The best known defence system with au tonomous func tionalit y currently deployed by the Armed Forces is the Active Protection System (APS) for armoured vehicles, which autonomously destroys incoming anti-tank missiles, rockets or projectiles. To be able to do that, APS combines either radar-based or infrared (IR) sensors which detect incoming projectiles with a fire control system that can track, evaluate and classify threat scenarios.

The entire process, from detection to tracking and engagement, is fully automatised as human intervention would only slow it down or make a timely response impossible altogether. Human operators simply couldn’t act quickly enough to authorise or even supervise the required response. However, APSs are always pre-programmed in such a way that users can anticipate the exact circumstances under which the system will have to engage and respond, and in which cases it shouldn’t. The type of threats that will trigger an APS response are known in advance or at least predictable with a high degree of certainty.

Similar principals also determine the functioning of other autonomous land weapon systems like Counter Rocket, Artillery and Mortars (C-RAM) systems used to protect military bases in war zones. Both APS and C-RAMs can thus be considered as autonomous systems which, once activated, do not require human intervention.


A challenge: autonomy for unmanned ground vehicles

To date, unmanned ground systems are usually used for explosive detection and disposal or reconnaissance of terrains or buildings. In both cases, robots are tele-operated and remotely controlled by human operators (although some robof certainty. ts could perform simple tasks like point-topoint movement without constant human help). “The reason why human intervention remains crucial is that unmanned ground vehicles face tremendous difficulties when operating autonomously in difficult and unpredictable terrain. Having a vehicle moving autonomously on a battlefield where it has to circumvent obstacles, cross moving objects and face enemy fire is much more complex – due to unpredictability – than using an autonomous weapons system such as the afore-mentioned APS”, says Marek Kalbarczyk, EDA’s Project Officer Land Systems Technologies. Therefore, autonomy of unmanned ground vehicles is today still limited to simple functions like ‘follow me’ and waypoint navigation. The ‘follow me’ function can be used either by unmanned vehicles to follow another unmanned/manned vehicle or a soldier, while waypoint navigation allows a vehicle to use the co-ordinates (as defined by an operator or learnt by the system) to reach its desired destination. In both cases an unmanned vehicle uses GPS, radar, visual or electromagnetic signatures or radio links to follow the lead vehicle or defined/learnt path.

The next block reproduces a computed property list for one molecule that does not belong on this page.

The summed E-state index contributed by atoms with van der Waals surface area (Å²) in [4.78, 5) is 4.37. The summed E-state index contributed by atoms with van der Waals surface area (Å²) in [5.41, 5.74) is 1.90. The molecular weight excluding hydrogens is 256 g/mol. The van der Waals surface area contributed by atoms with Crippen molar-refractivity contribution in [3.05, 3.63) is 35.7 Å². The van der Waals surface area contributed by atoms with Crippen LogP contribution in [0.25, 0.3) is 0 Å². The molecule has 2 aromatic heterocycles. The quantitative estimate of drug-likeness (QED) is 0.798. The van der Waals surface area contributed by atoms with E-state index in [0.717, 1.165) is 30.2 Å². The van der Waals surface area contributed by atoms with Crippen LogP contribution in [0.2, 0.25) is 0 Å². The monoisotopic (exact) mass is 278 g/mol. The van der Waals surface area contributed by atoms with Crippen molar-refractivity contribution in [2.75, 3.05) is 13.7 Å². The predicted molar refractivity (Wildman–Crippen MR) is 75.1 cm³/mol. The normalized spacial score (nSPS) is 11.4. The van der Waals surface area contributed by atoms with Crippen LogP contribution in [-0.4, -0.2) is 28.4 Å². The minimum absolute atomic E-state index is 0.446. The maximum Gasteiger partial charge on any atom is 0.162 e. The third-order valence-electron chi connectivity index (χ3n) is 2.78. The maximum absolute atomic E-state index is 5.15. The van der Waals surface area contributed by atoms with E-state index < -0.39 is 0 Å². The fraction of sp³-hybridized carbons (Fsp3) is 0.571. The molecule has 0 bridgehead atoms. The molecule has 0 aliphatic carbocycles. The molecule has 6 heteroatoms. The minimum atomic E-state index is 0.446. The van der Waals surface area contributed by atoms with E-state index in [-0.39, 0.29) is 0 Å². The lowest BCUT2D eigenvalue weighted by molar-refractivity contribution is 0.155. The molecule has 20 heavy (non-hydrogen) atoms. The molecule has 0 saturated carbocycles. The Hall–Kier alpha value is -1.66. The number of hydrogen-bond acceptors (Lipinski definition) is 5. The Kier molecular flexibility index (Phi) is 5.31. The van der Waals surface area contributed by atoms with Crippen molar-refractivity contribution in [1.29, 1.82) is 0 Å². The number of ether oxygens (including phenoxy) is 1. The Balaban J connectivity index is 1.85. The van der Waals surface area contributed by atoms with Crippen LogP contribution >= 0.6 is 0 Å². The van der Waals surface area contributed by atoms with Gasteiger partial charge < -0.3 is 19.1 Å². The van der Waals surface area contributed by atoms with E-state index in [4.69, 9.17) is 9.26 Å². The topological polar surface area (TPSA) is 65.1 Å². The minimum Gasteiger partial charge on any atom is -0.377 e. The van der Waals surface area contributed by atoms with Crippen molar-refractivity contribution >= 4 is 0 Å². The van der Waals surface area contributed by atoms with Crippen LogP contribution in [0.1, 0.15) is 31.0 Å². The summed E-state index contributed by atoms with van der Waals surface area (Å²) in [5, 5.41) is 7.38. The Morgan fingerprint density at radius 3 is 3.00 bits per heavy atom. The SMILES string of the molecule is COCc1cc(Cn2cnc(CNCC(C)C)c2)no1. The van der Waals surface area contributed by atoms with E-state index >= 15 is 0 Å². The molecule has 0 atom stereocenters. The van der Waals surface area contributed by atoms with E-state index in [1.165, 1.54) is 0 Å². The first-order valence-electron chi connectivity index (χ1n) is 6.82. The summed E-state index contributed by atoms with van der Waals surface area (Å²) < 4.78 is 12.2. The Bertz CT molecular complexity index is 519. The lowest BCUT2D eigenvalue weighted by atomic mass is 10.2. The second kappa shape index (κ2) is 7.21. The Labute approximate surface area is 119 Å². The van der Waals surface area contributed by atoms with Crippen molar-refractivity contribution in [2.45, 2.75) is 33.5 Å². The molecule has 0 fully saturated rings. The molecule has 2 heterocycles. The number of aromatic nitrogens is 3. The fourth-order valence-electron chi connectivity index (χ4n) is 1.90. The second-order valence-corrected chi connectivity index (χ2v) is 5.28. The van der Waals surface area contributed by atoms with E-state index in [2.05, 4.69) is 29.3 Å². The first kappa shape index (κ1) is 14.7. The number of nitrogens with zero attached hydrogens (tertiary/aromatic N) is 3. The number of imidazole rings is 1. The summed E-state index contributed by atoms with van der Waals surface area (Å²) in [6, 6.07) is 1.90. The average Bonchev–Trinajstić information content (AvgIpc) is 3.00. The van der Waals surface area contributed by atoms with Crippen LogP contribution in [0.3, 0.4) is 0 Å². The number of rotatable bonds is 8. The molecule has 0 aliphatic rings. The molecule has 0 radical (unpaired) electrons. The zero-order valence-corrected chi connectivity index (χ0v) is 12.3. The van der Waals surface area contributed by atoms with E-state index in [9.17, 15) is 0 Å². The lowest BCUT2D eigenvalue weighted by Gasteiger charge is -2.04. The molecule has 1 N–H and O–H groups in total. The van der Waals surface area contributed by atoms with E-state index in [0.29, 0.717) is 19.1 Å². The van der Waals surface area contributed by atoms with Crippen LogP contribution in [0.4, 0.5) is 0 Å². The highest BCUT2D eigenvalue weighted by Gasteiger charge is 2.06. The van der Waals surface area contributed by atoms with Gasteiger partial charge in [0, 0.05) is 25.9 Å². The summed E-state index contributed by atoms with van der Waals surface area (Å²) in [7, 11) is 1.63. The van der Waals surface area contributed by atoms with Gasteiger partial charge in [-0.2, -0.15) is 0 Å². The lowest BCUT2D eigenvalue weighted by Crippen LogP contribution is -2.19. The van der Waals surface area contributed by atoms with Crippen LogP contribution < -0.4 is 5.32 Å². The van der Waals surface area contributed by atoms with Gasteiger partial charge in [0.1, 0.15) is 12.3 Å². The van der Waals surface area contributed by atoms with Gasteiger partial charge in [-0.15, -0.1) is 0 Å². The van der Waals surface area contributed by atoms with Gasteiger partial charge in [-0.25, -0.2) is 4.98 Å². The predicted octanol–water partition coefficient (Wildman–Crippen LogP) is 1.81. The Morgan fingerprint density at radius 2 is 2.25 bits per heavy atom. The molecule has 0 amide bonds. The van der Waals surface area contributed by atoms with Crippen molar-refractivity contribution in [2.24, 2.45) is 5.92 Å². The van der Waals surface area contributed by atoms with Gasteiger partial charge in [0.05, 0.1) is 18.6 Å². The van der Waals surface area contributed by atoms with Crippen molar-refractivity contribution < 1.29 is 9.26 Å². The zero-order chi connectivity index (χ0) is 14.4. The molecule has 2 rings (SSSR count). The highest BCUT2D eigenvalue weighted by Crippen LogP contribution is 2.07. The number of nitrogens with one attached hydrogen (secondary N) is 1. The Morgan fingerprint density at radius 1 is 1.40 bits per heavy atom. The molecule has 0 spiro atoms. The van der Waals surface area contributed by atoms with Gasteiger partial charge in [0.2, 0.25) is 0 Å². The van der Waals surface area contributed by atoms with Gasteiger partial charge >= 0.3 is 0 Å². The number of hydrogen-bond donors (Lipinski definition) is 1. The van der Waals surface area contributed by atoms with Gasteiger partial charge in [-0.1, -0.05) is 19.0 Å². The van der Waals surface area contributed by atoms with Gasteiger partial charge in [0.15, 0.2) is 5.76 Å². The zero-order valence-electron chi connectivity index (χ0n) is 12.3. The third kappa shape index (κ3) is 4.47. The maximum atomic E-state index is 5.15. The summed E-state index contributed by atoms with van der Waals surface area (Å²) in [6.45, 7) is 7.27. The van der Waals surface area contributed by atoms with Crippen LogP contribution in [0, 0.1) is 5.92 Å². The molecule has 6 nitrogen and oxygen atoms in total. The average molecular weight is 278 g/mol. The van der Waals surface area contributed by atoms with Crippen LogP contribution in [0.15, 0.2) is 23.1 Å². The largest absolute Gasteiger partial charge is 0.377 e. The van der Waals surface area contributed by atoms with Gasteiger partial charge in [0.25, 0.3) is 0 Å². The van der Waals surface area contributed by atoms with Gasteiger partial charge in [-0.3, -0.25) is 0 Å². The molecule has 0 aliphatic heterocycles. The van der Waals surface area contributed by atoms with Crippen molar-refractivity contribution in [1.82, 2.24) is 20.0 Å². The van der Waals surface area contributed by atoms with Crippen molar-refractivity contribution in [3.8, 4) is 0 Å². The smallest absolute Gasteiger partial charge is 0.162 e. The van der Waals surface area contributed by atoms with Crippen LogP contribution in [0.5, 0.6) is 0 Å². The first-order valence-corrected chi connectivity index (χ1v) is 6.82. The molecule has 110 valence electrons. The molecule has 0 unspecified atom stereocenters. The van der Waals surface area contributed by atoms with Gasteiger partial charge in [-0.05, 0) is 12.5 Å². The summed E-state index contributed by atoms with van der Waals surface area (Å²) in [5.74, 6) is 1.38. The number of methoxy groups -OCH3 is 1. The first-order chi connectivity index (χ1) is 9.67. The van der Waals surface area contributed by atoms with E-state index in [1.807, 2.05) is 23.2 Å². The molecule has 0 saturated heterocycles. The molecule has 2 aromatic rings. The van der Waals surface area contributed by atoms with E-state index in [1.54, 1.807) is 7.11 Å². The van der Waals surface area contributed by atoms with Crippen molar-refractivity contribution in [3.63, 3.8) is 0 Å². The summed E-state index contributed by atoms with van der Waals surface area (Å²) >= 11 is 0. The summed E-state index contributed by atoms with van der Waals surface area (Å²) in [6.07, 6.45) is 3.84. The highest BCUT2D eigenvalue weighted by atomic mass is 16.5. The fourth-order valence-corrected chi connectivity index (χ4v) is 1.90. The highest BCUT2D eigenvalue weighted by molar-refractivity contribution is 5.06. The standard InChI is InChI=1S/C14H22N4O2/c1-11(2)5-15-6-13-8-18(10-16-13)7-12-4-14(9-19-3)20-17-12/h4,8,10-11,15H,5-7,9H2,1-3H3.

Soldier protection

From an operational point of view, the objectives for using such autonomous functions are usually to:

  • decrease exposure for soldiers in dangerous zones by replacing drivers with unmanned vehicles or driverless kits with autonomous following function in convoys, or
  • provide support to troops in remote areas.

Both functions commonly rely on a so-called ‘avoid obstacle’ feature to prevent collisions with obstacles. Due to the complex topography and shape of certain land areas (hills, valleys, rivers, trees, etc.), the waypoint navigation system used in land platforms has to include LiDAR (Light Detection And Ranging) capabilities, or be able to use pre-loaded maps. However, since LiDAR relies on active sensors, and therefore is easy to detect, the research focus is now shifting towards passive vision-based systems. Pre-loaded maps are sufficient though when unmanned vehicles operate in well-known environments for which detailed maps are already available (for instance when used to monitor and protect borders or critical infrastructures).

The increased use of unmanned and autonomous land systems will require changes in the military educational system too, to properly train system operators